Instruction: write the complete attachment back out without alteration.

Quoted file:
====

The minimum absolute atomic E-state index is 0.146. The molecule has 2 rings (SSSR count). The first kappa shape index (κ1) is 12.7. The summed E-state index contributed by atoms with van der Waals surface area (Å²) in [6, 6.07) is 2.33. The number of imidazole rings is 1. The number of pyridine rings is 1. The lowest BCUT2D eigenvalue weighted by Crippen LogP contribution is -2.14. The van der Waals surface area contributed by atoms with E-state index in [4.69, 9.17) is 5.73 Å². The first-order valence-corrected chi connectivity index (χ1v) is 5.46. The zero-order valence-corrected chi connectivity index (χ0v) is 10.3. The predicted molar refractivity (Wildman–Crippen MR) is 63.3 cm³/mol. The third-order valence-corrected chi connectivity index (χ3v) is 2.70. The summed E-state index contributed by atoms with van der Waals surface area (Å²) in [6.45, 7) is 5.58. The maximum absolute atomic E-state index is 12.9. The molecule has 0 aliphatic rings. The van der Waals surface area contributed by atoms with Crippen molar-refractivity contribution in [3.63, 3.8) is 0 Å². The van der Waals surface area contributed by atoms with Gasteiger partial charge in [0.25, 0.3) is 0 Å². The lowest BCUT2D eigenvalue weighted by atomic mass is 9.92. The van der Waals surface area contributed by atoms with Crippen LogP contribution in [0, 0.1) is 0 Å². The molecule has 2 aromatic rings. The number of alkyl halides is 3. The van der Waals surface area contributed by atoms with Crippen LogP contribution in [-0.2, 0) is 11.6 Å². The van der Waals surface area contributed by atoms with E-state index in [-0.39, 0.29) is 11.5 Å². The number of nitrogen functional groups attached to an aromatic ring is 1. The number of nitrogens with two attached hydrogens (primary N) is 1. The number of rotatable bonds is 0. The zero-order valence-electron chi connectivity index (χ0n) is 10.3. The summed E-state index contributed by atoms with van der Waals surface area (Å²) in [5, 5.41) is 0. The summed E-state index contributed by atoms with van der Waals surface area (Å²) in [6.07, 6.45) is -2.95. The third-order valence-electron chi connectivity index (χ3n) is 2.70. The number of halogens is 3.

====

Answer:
The minimum absolute atomic E-state index is 0.146. The molecule has 2 rings (SSSR count). The first kappa shape index (κ1) is 12.7. The summed E-state index contributed by atoms with van der Waals surface area (Å²) in [6, 6.07) is 2.33. The number of imidazole rings is 1. The number of pyridine rings is 1. The lowest BCUT2D eigenvalue weighted by Crippen LogP contribution is -2.14. The van der Waals surface area contributed by atoms with E-state index in [4.69, 9.17) is 5.73 Å². The first-order valence-corrected chi connectivity index (χ1v) is 5.46. The zero-order valence-corrected chi connectivity index (χ0v) is 10.3. The predicted molar refractivity (Wildman–Crippen MR) is 63.3 cm³/mol. The third-order valence-corrected chi connectivity index (χ3v) is 2.70. The summed E-state index contributed by atoms with van der Waals surface area (Å²) in [6.45, 7) is 5.58. The maximum absolute atomic E-state index is 12.9. The molecule has 0 aliphatic rings. The van der Waals surface area contributed by atoms with Crippen molar-refractivity contribution in [3.63, 3.8) is 0 Å². The van der Waals surface area contributed by atoms with Gasteiger partial charge in [0.25, 0.3) is 0 Å². The lowest BCUT2D eigenvalue weighted by atomic mass is 9.92. The van der Waals surface area contributed by atoms with Crippen LogP contribution in [0, 0.1) is 0 Å². The molecule has 2 aromatic rings. The number of alkyl halides is 3. The van der Waals surface area contributed by atoms with Crippen LogP contribution in [-0.2, 0) is 11.6 Å². The van der Waals surface area contributed by atoms with E-state index in [-0.39, 0.29) is 11.5 Å². The number of nitrogen functional groups attached to an aromatic ring is 1. The number of nitrogens with two attached hydrogens (primary N) is 1. The number of rotatable bonds is 0. The zero-order valence-electron chi connectivity index (χ0n) is 10.3. The summed E-state index contributed by atoms with van der Waals surface area (Å²) in [5, 5.41) is 0. The summed E-state index contributed by atoms with van der Waals surface area (Å²) in [6.07, 6.45) is -2.95. The third-order valence-electron chi connectivity index (χ3n) is 2.70. The number of halogens is 3.